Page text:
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BioWare Gathers  Mass Effect 2  Metrics For Player Behavior Cues
BioWare Gathers Mass Effect 2 Metrics For Player Behavior Cues
September 7, 2010 | By Kris Graft

September 7, 2010 | By Kris Graft
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More: Console/PC



BioWare revealed that it tracked anonymous player behavior for its hit role-playing game Mass Effect 2 across both Xbox 360 and PC versions, and the stats show some surprising conduct -- information that can be used towards design decisions in the final act of the planned trilogy.

The series' executive producer Casey Hudson told consumer site IGN that BioWare had examined Achievement stats from 2007's Mass Effect, but wanted to expand the amount of stats available for the sequel.

"Ultimately [stats] don't always give you the answers, but it sometimes raises questions or gets you to ask the right questions," he said.

"...More people played the soldier class [in Mass Effect 2] than all of the other classes combined. If you know that, then you can start thinking about future games. Is that good? Is that a problem? Should we look at the other classes and start thinking about ways to make them selected as often as soldier?"

He added: "As part of asking these questions, we can design games in the future a lot better."

BioWare's stat collection showed that the average completion time for the game was 33 hours, and about half of the people who played Mass Effect 2 finished the game. Two PC players completed the game 28 times, while four Xbox 360 players beat the game 23 times.

Additionally, players skipped 15 percent of conversations in the dialog-heavy RPG, and 50 percent of players imported their save games from Mass Effect to Mass Effect 2, a feature heavily touted by BioWare.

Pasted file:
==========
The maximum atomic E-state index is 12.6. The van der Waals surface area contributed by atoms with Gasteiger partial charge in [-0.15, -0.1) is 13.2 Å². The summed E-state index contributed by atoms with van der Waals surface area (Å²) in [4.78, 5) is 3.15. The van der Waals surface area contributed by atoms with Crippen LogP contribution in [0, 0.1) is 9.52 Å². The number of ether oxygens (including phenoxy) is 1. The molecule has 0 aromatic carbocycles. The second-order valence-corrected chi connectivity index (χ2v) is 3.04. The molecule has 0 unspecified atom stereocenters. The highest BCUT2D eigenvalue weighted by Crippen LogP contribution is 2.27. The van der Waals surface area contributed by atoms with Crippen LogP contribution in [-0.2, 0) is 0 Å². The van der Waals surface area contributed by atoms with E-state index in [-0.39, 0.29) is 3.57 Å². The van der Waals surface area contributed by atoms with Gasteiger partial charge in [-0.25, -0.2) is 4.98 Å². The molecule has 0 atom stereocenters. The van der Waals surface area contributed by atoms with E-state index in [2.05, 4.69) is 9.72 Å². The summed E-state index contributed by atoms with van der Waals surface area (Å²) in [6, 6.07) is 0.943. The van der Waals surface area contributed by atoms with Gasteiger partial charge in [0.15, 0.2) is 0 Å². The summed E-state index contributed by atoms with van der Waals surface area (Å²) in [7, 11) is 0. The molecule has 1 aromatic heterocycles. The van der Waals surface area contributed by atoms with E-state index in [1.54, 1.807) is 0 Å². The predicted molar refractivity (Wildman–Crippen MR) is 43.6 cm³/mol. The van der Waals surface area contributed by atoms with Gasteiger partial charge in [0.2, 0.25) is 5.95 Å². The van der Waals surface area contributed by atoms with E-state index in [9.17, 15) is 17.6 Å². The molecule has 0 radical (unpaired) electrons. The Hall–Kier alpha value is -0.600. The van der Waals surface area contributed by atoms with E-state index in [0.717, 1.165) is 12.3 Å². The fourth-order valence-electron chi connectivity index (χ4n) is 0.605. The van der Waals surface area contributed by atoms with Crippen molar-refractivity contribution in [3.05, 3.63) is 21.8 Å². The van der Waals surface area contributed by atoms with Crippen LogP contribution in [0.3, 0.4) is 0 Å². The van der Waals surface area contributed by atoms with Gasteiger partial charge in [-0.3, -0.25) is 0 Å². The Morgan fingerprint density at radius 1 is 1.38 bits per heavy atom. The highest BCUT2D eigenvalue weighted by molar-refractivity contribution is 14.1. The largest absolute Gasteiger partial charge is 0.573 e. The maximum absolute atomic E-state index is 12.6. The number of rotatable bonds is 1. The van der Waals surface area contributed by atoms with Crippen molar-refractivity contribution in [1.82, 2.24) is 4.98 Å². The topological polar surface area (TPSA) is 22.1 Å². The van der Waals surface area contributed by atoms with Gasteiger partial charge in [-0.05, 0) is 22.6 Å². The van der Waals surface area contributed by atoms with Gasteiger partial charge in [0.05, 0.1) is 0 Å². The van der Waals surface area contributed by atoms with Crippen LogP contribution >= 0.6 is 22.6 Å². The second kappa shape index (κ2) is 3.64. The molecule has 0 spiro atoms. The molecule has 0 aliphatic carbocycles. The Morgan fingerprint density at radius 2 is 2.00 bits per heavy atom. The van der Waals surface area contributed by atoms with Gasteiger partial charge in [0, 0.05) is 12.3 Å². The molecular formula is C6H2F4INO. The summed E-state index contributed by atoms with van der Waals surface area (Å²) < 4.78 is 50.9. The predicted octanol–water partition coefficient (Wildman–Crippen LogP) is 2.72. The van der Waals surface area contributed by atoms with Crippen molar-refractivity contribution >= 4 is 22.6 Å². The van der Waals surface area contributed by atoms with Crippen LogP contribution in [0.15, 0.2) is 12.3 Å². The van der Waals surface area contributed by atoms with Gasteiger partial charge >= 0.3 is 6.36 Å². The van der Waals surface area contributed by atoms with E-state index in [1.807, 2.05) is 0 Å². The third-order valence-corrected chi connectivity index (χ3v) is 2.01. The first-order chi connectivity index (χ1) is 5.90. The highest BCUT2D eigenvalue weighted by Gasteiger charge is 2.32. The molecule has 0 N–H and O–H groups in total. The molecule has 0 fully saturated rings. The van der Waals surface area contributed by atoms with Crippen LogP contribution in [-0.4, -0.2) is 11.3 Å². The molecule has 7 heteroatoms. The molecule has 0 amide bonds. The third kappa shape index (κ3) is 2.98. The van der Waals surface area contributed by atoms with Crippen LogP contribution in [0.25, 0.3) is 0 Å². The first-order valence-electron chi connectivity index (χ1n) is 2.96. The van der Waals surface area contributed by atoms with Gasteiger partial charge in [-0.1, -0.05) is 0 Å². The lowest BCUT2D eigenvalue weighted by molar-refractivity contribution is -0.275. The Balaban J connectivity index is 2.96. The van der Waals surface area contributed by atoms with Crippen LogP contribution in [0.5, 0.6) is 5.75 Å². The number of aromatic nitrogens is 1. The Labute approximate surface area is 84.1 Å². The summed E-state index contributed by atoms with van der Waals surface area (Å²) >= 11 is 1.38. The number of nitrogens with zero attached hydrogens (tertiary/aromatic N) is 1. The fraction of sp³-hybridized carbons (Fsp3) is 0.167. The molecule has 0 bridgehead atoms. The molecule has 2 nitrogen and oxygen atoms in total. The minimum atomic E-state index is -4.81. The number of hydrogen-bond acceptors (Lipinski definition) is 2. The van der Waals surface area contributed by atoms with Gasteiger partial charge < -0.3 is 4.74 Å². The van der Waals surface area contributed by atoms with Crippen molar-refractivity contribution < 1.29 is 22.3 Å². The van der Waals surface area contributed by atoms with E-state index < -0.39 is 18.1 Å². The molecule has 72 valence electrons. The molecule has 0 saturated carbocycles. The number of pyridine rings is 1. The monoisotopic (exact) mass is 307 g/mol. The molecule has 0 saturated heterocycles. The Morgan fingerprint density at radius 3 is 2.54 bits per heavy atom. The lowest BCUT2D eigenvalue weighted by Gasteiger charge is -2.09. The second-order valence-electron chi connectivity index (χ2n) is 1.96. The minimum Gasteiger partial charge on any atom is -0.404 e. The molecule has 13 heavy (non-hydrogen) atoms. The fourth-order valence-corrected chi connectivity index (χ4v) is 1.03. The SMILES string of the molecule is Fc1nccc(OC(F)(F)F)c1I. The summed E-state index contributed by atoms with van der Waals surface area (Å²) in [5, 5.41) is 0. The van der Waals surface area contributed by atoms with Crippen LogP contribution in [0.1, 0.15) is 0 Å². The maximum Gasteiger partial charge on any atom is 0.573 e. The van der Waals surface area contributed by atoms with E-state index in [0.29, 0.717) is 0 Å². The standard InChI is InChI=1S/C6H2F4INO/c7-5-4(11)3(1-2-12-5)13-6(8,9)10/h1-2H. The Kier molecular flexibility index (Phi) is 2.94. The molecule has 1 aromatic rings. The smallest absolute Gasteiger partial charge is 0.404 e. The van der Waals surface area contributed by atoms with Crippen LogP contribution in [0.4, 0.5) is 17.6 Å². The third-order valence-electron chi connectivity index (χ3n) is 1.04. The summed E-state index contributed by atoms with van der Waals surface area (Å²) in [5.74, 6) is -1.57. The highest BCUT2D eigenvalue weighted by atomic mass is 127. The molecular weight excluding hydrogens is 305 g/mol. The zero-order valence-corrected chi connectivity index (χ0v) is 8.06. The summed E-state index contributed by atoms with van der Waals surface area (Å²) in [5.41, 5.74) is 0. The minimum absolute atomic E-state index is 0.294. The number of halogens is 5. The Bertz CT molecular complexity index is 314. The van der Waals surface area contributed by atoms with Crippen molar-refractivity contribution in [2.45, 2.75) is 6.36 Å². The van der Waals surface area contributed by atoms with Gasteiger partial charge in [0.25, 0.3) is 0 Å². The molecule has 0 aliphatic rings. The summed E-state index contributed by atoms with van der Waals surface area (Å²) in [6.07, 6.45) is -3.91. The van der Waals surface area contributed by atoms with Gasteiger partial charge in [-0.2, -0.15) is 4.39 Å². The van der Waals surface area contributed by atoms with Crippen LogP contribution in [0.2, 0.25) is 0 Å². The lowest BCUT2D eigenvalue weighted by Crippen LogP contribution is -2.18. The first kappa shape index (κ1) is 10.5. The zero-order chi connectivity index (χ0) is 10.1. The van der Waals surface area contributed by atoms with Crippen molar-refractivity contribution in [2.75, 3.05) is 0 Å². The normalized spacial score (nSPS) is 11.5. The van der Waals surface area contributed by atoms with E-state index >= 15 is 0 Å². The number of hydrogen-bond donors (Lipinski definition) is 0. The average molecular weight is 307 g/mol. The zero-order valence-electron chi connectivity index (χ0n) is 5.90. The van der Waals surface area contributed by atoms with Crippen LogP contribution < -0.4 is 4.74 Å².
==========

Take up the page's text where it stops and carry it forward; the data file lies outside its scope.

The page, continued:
Some stats are more useful than others, Hudson admits. "Even if you know what some of these player behaviors are, is there anything you should do about it or is it just something interesting?"

masseffect2stats.jpg

Many companies in the social game sector have argued for the benefits of metrics-driven game design, as metrics can show unexpected player behavior. Particularly with social games, designers can account for that behavior by making changes nearly on the fly.

Jeferson Valadares, studio director with social game maker Playfish, recently said that intuition and metrics should co-exist in game design. And while advocating the use of metrics, he said, "Make your own decisions, and don’t let metrics decide what you do."


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Comments


Tim Carter
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In-game stats are deceptive because they are cumbersome. They don't measure, for example, intangible elements in teamwork during a multiplayer game - stuff that, were it a football game, any person in the bleechers could see with their eyes.

Achilles de Flandres
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With the over-whelming selection of Soldier class, I think part of that statistic can be acredited to poor UI layout. I specifically remember accidently choosing Soldier (I wanted to use VanGuard), but because of the way the screen before it did something weird with it's progression, I accidently pressed "A" on Soldier. Anyways, I accidently selected soldier, but decided to just keep playing since I didn't want to start over. I know of at least 1 other person who did the exact same thing.